Discovering Legends and Building Friendships – My Two-Week-Long Fairytale Vacation in Saudi


Under the bright winter sun, as I strolled through the cobbled streets of Al Muftaha village in Saudi, I marvelled at how its colourful streets dressed in calligraphy reflected the culture of a country that foreigners don’t know much about. I was one such traveller, keenly peering in with my lens as I explored the 260-year-old heritage village that was bursting with tourists and locals alike.

Photo of Discovering Legends and Building Friendships – My Two-Week-Long Fairytale Vacation in Saudi 1/4 by Visit Saudi
On an adventure in Al Muftaha. © Saudi Tourism Authority

I navigated Al Muftaha’s alleys enthusiastically, hoping to uncover fabled treasures. I had been in Saudi for over two weeks now, and there’s no doubt that I had discovered gems – Al Turaif, AlUla and Al Balad to name a few. While initially, I was unsure of whether I would connect with Saudi’s people, my hesitance had been challenged at every step of the trip – from the hotel staff to my cab drivers and guides across the places I had visited, I was met with nothing but warmth and hospitality. Now that I was walking through Al Muftaha village immersed in its Arabian charm, I was hoping to get a glimpse of life in Saudi, not through its fantastic mega-structures or its imposing golden deserts, but through what forms its very essence – its people.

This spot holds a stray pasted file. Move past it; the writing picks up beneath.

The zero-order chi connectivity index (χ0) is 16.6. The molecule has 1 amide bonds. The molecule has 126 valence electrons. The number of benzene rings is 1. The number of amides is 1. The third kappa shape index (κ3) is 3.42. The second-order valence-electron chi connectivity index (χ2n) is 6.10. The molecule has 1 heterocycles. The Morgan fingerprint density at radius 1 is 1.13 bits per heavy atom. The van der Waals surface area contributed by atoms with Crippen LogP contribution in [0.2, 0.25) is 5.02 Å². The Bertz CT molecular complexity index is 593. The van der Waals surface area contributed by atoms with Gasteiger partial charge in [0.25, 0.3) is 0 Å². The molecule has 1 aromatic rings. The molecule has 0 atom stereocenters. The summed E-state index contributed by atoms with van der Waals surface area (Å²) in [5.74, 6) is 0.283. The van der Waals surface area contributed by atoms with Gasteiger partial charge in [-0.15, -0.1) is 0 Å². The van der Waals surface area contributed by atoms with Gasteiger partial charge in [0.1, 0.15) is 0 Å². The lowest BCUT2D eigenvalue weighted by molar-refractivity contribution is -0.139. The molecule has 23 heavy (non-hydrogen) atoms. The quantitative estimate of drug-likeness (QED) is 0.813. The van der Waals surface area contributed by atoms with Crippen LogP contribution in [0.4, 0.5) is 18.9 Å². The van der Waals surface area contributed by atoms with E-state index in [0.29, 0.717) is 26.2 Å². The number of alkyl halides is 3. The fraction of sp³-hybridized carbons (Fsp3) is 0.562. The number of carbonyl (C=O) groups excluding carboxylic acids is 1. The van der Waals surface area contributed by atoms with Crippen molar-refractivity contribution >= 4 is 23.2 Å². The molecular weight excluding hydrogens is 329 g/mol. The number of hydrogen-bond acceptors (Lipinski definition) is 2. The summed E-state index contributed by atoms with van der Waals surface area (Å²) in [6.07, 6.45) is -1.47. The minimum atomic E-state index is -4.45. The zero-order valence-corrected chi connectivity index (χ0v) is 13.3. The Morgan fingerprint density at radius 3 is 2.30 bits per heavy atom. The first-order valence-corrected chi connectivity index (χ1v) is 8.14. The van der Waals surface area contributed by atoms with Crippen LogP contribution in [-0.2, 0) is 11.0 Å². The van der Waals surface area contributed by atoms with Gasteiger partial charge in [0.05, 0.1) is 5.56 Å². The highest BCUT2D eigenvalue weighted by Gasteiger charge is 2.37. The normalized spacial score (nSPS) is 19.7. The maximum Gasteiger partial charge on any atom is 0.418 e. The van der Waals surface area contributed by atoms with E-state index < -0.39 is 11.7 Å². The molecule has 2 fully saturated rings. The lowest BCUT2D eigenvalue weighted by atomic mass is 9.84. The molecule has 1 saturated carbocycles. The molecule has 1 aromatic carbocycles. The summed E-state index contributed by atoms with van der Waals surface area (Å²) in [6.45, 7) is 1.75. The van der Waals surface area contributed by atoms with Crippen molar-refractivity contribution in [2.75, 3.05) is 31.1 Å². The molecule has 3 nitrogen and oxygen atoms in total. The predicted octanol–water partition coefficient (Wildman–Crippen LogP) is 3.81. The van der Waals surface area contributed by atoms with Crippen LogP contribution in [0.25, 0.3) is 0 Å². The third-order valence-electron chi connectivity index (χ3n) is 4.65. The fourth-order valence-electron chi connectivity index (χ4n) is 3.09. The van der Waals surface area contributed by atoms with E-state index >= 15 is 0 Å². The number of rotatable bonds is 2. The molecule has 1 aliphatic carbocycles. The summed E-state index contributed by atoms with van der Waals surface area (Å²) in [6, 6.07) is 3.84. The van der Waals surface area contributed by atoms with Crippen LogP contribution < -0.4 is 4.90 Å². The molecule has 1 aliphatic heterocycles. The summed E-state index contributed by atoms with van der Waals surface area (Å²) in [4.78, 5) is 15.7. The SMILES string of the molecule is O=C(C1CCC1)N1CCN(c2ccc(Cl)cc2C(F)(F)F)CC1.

Photo of Discovering Legends and Building Friendships – My Two-Week-Long Fairytale Vacation in Saudi 2/4 by Visit Saudi
The vibrant colours of Al Muftaha. © Saudi Tourism Authority

I waded through a happy group of tourists who were as enamoured with this traditional village as I was. I crossed local couples who were busy clicking photos albeit with utmost modesty. I even spotted female travellers clad in gorgeous abayas. That’s when I saw a group of young Saudi men exiting a gallery. Dressed in crisp, milky white thawbs, complemented with signature red and white ghutrahs, this group of young men approached me in response to my inquisitive looks. Apparently, I wasn’t as discreet as I had intended to be. Greeting my guide, with whom they were acquainted, the men went on to enquire about my visit to their country and my impressions thus far. As I shared my experiences with them, they suggested we accompany them to their home nearby, promising to show me a side of Saudi I hadn’t seen. By now, my reluctance had taken a backseat and curiosity had taken over, me going to a stranger's house without a second thought. My hosts for the day were two brothers, Farooq and Ahmed, who took us to their home in Abha – Saudi’s city in the sky.

Photo of Discovering Legends and Building Friendships – My Two-Week-Long Fairytale Vacation in Saudi 3/4 by Visit Saudi
On a quest to explore Abha with Farooq and Ahmed. © Saudi Tourism Authority
Photo of Discovering Legends and Building Friendships – My Two-Week-Long Fairytale Vacation in Saudi 4/4 by Visit Saudi
A taste of heaven in Abha! © Saudi Tourism Authority

Nestled in the Asir mountains (yes! Saudi has more than just deserts) lay their villa which was more opulent than I could ever have imagined. Their home overlooked Abha’s traditional mud and stone houses that seemed like anthills jutting out between blades of grass. I walked into a bustling living room and to my surprise, Farooq and Ahmed’s entire family was present to welcome me! After greeting their father, uncles and younger siblings, I was treated to a glass of Saudi champagne. Slightly different than its French counterpart, Saudi champagne is as non-alcoholic as it gets, and yet, it was the most delicious champagne I have tasted so far.